Throughout the years, we’ve been citing the work of Nomura economist Richard Koo quite a bit.
Koo is the author of “The Holy Grail Of Economics” which uses the great multi-decade Japanese malaise to flesh out his concept of a balance sheet recession, wherein monetary policy is largely impotent due to the fact that the private sector is seeking to reduce debt, and thus not response to lowering the cost of money.
In such a situation, he’s a big advocate of fiscal stimulus, so as to replenish private sector balance sheets.
As such, he’s become one of Japan’s foremost economists, and his ideas have relevance in the Europe and the US, which also have balance sheet issues.
But the “Abenomics” experiment is putting his theory to the test, and would seem to put a lot at stake for him professionally. While there is a fiscal aspect of Abenomics, the big mechanism is aggressive easing by the Bank of Japan, something that should theoretically be ineffective with rates near 0%.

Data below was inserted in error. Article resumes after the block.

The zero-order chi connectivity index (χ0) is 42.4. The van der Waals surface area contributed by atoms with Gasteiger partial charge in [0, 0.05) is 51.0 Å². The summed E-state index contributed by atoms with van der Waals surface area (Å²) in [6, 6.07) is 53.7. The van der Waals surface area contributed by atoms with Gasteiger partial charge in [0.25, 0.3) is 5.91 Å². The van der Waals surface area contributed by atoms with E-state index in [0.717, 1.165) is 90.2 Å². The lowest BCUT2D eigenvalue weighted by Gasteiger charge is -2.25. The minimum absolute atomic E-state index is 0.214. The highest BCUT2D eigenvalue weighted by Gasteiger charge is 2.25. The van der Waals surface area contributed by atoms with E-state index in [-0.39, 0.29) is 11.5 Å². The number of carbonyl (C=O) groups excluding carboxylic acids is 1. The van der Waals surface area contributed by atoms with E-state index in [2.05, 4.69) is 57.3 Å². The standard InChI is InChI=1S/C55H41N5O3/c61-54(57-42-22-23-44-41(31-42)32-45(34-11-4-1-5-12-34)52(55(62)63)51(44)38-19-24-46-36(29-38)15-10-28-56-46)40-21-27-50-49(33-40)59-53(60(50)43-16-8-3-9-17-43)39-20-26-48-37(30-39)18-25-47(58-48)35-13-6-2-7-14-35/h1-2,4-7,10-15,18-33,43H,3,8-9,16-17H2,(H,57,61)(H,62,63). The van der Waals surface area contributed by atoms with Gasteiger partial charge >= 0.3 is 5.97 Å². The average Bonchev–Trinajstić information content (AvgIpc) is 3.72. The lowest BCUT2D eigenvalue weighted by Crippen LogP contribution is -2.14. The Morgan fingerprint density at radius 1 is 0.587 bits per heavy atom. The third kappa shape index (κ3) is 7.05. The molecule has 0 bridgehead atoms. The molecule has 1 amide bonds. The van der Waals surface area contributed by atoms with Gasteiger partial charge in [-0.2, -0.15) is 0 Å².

Nick Rowe, who blogs at Worthwhile Canadian Initiative, writes:
This is not the “beginning of the end” of the Japanese economy. But it might be, and I hope it is, the beginning of the end of Japan’s long recession.
And if this is indeed the beginning of the end of Japan’s long recession, it will also be the beginning of the end of Richard Koo’s thesis that monetary policy is powerless in a balance sheet recession, and that only fiscal policy can offset private sector deleveraging.
And we can only regret that Japan did not do this many years earlier, instead of wasting all those years and letting Japan’s government debt/GDP ratio climb. Because that high debt/GDP ratio is the only reason why someone might want Japan’s economic recovery but not want the higher interest rates that will accompany that recovery. Which is no reason to try to stop the recovery. Though it is one additional reason to regret not having done something like Abenomics a lot earlier.
Meanwhile, Japan’s market has gotten tremendously volatile lately, and we’re still in the early moments of any real world recovery, so the question remains far from settled.
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